Gannett Co., Inc. (GCI), The New York Times Company (NYT): This Industry Isn’t Dead Yet

Another subsidiary that is currently on theThe New York Times Company (NYSE:NYT)’s chopping block is its New England Media Group — which includes the Boston Globe newspaper — as well as its allied properties. These divestitures should help the Times to “stop at least some of the bleeding” from underperforming business segments.

Although, while the company has made valiant efforts to stay in front of businesses and consumers with its media offerings, the share price has not performed well over the past year or so. With no dividend payout and a share price that is actually much above the peers’ average forward estimates of 12 times, investors may be wise to look to other companies for their media-related stock holdings.

Continuing the fire sale of non-performing assets

The Washington Post Company (NYSE:WPO), on the other hand, has brought in some favorable financial numbers of late. The company’s first-quarter 2013 adjusted earnings were up substantially from just one year ago — rising from $1.18 per share to nearly $3.50.

This company, along with its subsidiaries, operates as a media company as well as an education outlet, both in the U.S. and internationally. The wide range of education services that are provided by the Post include Kaplan Test Preparation and Kaplan Higher Education. The education arm of the company also includes 59 schools across 17 states.

The Post’s key strength comes from its television broadcasting and cable TV divisions, which helped push its revenue from $955.5 million in the first quarter of 2012 to over $959 million in the first quarter of 2013. On the other hand, lackluster performance in the newspaper publishing and education divisions continues.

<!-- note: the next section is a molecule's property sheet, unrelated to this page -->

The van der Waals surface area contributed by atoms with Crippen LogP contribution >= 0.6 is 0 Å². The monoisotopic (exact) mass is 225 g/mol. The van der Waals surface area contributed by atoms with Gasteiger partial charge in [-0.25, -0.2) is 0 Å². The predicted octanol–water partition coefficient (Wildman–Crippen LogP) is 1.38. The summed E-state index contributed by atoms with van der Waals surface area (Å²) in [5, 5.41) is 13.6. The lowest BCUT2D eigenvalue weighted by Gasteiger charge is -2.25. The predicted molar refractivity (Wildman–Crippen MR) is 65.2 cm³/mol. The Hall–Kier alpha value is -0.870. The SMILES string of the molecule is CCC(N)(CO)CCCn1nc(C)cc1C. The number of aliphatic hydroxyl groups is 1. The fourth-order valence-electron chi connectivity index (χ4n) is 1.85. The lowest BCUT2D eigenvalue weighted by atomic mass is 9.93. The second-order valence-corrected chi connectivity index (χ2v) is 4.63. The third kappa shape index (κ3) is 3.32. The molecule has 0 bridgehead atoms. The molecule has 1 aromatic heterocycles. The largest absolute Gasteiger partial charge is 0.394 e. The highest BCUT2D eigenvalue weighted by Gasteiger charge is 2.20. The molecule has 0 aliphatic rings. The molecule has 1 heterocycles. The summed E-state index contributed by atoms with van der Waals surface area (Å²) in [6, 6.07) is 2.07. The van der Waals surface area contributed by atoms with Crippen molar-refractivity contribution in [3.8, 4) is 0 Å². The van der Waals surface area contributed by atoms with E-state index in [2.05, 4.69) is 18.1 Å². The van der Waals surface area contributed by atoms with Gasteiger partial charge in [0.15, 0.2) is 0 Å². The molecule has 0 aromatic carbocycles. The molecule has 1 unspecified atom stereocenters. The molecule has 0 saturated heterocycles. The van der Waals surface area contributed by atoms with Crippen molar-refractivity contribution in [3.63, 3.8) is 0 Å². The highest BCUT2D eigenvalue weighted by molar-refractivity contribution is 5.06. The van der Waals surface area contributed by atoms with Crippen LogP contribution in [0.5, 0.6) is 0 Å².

Here again, due largely to economic factors, growth of the company’s publishing division has been impeded. In the hope of cutting its losses in this area, the Post recently completed the divestment of its daily and Sunday newspaper, The Herald, as well as its Sound Publishing subsidiary.

The shedding of the fat seems to have worked for the Post, and its investors are continuing to be well rewarded with a dividend payout of $9.80 per share — which equals out to a 2.20% annual dividend yield — and the share price is just below its 52-week high. Still, the company’s overall revenue continues to decline, and though recent aforementioned efforts have been somewhat fruitful, more needs to be done before The Washington Post Company (NYSE:WPO) can be taken as a real value investment.

The bottom line

In order to stay competitive, all three companies will need to continue divesting unprofitable and underperforming acquisitions and subsidiaries, and well as keeping a key focus on providing the types digital content that consumers and businesses are requesting.

Looking ahead, investors need to focus on both the strength and stability of these companies’ dividend payouts, as well as what is driving share price overall. In doing so, they may be able to find some real opportunity in an industry that is in the midst of great change.

The article This Industry Isn’t Dead Yet originally appeared on Fool.com and is written by Nauman Aly.

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